U.S. attorney for Minnesota vows to prosecute citizens who traveled to the Capitol

Her office announced its plan to prosecute Minnesotans “to the fullest extent of the law” if it can be verified that they took part in the “storming” of the Capitol.

Stock photo of the Capitol building/ Unsplash

U.S. attorneys throughout the nation are proclaiming their intention to prosecute any citizens who they can prove traveled to the U.S. Capitol Wednesday to commit “criminal” acts.

The U.S. Attorney’s Office for the District of Minnesota, led by Erica MacDonald, tweeted a statement early Thursday morning following the riot at the U.S. Capitol building. Her office announced its plan to prosecute Minnesotans “to the fullest extent of the law” if it can be verified that they took part in the “storming” of the Capitol.

MacDonald’s tweet states: “The storming of our Nation’s Capitol building is not protest — it’s despicable, disrespectful and a violation of federal law. If we can prove you traveled from MN to DC to commit violent criminal acts, then you will be prosecuted by [the U.S. attorney] to the fullest extent of the law.”

A joint press release from Erica MacDonald and FBI special agent Michael Paul, who is in charge of the investigation, reiterates MacDonald’s intention to “uphold the rule of law” and “hold accountable any individual who traveled … to commit illegal, violent acts.”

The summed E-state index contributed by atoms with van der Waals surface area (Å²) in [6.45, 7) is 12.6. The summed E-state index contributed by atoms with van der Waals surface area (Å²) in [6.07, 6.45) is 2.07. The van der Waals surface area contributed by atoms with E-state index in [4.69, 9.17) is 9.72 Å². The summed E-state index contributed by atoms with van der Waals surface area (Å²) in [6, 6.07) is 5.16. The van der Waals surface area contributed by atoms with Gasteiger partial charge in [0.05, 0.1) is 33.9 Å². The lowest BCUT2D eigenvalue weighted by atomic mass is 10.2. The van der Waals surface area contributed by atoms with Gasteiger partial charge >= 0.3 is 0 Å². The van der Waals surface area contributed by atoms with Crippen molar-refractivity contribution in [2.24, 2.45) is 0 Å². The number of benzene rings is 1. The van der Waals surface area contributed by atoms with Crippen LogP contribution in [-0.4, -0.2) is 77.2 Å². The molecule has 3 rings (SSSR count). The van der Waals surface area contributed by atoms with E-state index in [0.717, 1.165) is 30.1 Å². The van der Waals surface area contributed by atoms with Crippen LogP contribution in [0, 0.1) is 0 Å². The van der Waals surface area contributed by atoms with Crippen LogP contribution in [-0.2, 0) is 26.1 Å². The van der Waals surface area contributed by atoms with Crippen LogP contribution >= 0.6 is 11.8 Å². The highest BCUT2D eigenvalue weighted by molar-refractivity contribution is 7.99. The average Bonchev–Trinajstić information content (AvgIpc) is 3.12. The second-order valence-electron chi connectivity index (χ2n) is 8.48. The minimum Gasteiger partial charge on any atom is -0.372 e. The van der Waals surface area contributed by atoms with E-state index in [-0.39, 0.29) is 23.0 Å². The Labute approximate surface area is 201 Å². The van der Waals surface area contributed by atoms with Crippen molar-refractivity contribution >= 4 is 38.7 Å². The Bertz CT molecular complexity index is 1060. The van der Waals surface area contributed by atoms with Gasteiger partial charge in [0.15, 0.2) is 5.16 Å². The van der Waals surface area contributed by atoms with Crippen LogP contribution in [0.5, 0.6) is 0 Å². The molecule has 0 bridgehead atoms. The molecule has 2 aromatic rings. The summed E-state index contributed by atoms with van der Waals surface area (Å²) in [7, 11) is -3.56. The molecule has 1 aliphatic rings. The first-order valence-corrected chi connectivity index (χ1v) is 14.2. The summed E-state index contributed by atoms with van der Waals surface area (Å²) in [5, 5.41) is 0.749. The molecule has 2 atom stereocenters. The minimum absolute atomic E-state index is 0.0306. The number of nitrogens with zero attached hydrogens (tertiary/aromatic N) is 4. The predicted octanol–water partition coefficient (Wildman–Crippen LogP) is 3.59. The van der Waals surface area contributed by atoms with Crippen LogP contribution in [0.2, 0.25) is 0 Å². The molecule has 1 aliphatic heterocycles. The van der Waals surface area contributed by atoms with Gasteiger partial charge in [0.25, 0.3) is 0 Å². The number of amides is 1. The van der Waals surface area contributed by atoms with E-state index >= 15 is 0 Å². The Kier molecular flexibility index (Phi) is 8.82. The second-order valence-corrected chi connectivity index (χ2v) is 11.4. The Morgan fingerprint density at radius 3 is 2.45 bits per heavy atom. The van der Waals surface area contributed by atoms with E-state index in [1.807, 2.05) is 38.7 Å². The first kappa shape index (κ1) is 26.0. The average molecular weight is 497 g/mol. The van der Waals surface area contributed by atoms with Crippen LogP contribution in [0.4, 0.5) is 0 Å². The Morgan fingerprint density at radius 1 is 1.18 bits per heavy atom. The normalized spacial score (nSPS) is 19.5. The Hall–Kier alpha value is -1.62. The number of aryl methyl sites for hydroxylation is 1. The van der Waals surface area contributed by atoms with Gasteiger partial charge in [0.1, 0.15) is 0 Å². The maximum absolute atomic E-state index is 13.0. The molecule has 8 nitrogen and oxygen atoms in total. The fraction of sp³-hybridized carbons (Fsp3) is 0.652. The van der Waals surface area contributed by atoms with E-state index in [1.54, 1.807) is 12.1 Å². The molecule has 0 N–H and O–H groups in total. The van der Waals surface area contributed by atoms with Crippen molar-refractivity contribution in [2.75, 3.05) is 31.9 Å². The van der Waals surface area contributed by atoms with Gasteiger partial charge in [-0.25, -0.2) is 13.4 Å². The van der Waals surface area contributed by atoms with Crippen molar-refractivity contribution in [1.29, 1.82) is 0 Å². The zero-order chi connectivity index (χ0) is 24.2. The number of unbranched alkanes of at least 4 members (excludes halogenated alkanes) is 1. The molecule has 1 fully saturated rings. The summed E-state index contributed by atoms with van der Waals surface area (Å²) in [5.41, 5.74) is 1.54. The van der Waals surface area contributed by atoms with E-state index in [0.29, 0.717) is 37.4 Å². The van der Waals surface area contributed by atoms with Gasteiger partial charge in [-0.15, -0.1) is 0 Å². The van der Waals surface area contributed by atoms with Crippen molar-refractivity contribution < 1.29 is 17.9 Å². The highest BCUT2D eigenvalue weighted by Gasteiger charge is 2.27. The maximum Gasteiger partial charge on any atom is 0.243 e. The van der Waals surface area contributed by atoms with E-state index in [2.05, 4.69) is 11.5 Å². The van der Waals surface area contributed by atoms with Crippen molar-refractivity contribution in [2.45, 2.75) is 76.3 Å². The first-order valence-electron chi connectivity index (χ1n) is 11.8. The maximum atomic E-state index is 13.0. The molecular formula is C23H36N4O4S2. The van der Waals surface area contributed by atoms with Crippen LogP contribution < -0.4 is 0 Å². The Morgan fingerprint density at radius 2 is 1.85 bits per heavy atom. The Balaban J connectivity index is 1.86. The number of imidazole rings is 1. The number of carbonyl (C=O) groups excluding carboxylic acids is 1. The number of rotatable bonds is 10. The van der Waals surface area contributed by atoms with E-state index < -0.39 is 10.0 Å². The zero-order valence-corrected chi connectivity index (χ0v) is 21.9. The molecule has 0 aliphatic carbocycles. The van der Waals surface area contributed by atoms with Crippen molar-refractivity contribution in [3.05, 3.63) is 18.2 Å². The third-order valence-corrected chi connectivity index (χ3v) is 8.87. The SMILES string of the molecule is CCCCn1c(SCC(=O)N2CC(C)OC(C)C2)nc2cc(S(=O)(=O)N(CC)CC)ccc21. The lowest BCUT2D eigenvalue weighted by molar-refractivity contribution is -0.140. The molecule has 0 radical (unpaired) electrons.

The press release calls for tips and information to be given to the FBI in order to support their search in “identifying individuals who are actively instigating violence in Washington, DC.”

Several other U.S. attorneys are tweeting similar messages. Justin Herdman, U.S. attorney for Northern Ohio, made it known that even though his time in office is almost up, he will do everything in his power to track down and prosecute any Ohio citizens who “committed federal crimes” at the Capitol.

R. Trent Shores, U.S. attorney for Oklahoma, also tweeted his intent to prosecute his district’s citizens who can be proven to have “traveled to DC to commit these violent criminal acts,” calling them “domestic enemies.”

Another U.S. attorney, Robert Duncan Jr. of Eastern Kentucky, aligned himself with his colleagues, professing in a tweet, “We are sworn to protect the Constitution and uphold the law.”